There are a number of games and activities children enjoy playing that promotes healthy social skills. The majority of the games children are encouraged to play evolve around instilling in each child a sense of superiority and developing a more competitive edge. These games always produce a winner and a loser. Some child psychologists today believe that if a child participates in highly competitive games solely, they may develop into highly competitive adults who will eventually alienate themselves from others throughout their adult life. There are however, a number of social building skills that can be produced from adolescent non competitive social games. These types of non competitive games build adolescent social skills necessary for being involved in balanced social interaction in the future. By weighing the pros and cons of competitive and non competitive social games for children we may learn how these gamescan impact your children socially!
Competitive Social games Verses Non competitive social games
Did you know that the social interactive skills you have today are the product of a number of childhood games you'd played as adolescent? As we develop into adults the largest impact on the way we socially interact are dependent on the type of social skills we developed as a child playing competitive and non competitive games. While most adolescent games may seem quite harmless the truth is the impact on a child that wins at every game played is vastly different from the impact on a child who constantly loses.
Adolescent social skills' building has been the topic of child psychologists for many years. Child Psychologists have studied the negative and positive affects on a child's social skills development based upon non competitive games verses competitive games. Excluding certain school activities and sports events children who play more competitive social games as an adolescent tend to develop a more aggressive social skill with no regard for their interpersonal interaction with others as an adult, according to child psychotherapist.
This means that a child that strives to continuously win at every competitive game will inadvertently as an adult develop a more aggressive personality that revolves around always winning. According to psychologist this greatly impacts a child by instilling an innate fear of failure and social rejection as a product of losing. While many parents believe that the competitive edge developed through competitive adolescent social games is healthy to ensure their child's future success in some cases this perception to push a child to over achieve can be more damaging than parents think.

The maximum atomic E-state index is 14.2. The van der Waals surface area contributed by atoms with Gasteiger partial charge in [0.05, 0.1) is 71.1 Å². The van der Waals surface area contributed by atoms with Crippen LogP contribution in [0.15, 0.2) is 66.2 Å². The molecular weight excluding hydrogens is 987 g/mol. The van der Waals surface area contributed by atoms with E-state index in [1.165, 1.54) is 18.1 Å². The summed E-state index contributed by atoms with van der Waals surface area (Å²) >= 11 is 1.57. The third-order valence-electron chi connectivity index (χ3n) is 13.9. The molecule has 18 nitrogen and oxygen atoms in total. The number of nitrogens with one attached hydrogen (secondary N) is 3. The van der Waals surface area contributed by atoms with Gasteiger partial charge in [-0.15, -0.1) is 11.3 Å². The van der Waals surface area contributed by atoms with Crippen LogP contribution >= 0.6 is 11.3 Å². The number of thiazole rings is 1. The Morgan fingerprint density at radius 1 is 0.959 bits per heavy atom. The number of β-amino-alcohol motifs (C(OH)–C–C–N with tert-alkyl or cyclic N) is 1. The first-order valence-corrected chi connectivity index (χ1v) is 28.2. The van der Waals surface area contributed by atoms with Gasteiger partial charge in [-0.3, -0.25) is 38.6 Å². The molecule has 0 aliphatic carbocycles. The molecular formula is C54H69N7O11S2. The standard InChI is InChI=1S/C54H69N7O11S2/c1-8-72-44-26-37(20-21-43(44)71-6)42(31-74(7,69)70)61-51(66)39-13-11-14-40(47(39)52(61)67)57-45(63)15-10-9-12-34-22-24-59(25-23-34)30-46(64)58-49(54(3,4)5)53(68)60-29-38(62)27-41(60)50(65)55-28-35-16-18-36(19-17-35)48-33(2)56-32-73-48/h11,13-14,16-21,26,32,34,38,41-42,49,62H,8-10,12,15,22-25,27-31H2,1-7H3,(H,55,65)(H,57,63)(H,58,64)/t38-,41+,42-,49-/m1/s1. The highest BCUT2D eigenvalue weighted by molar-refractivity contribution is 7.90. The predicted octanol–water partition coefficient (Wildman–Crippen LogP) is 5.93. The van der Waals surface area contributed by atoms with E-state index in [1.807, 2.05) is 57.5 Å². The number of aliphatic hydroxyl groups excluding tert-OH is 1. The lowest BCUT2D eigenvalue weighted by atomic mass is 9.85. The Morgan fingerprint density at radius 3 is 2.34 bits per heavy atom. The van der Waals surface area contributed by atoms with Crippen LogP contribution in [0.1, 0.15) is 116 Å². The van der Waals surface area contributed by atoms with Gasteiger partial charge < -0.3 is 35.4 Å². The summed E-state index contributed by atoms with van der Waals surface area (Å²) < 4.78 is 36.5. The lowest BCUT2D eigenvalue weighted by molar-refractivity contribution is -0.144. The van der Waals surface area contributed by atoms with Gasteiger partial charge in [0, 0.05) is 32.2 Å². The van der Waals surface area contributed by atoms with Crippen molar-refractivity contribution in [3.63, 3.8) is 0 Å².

Think about the co-worker who constantly competes with other co-workers to win the adulation of their boss in order to gain merit and promotion. Basically this person views everything as a competition and will do anything to win. This type of behavior is the product of an adolescent who was pushed to constantly win in competitive social games.
The flip side to this perception of competitive games is the fact that a highly competitive personality as an adult will produce a successful lifestyle, but at what cost is this revered when it comes to the alienation of a competitive adult.
Benefits of non competitive social games on the other hand, helps children build the social skills necessary to be apart of a team effort and the understanding of everyone's role within the team. Since most non competitive games do not involve a winner or loser, children are at ease and encouraged to work together for common senses of accomplishment. Instead non competitive games build the adolescents ability to socially interact within a group while excluding the individual desire to overcome or "beat" thier peers.
While this is a more passive proactive approach to social skills for adolescent researcher believe this type of social interactive non competitive games and activities are equally beneficial to the child's future social perceptions and interactions as an adult. The downside to non competitive games is the element of individual achievement, which according to professional child psychologist is the necessary element to a healthy and productive adult life style.
This means that a child will be more dependent on group accomplishments excluding their own self worth and therefore may not be as successful as an individual more so than as apart of the team. In this case according to professionals a child will lose the most important element essential for independent survival, which is the ability and drive to compete.
As it stands, it's more apparent that focusing heavily on one type of adolescent social skill development can be detrimental to the child's overall social well being. Combining both types competitive and non competitive games will balance a child's perception and will ultimately give them the edge in life.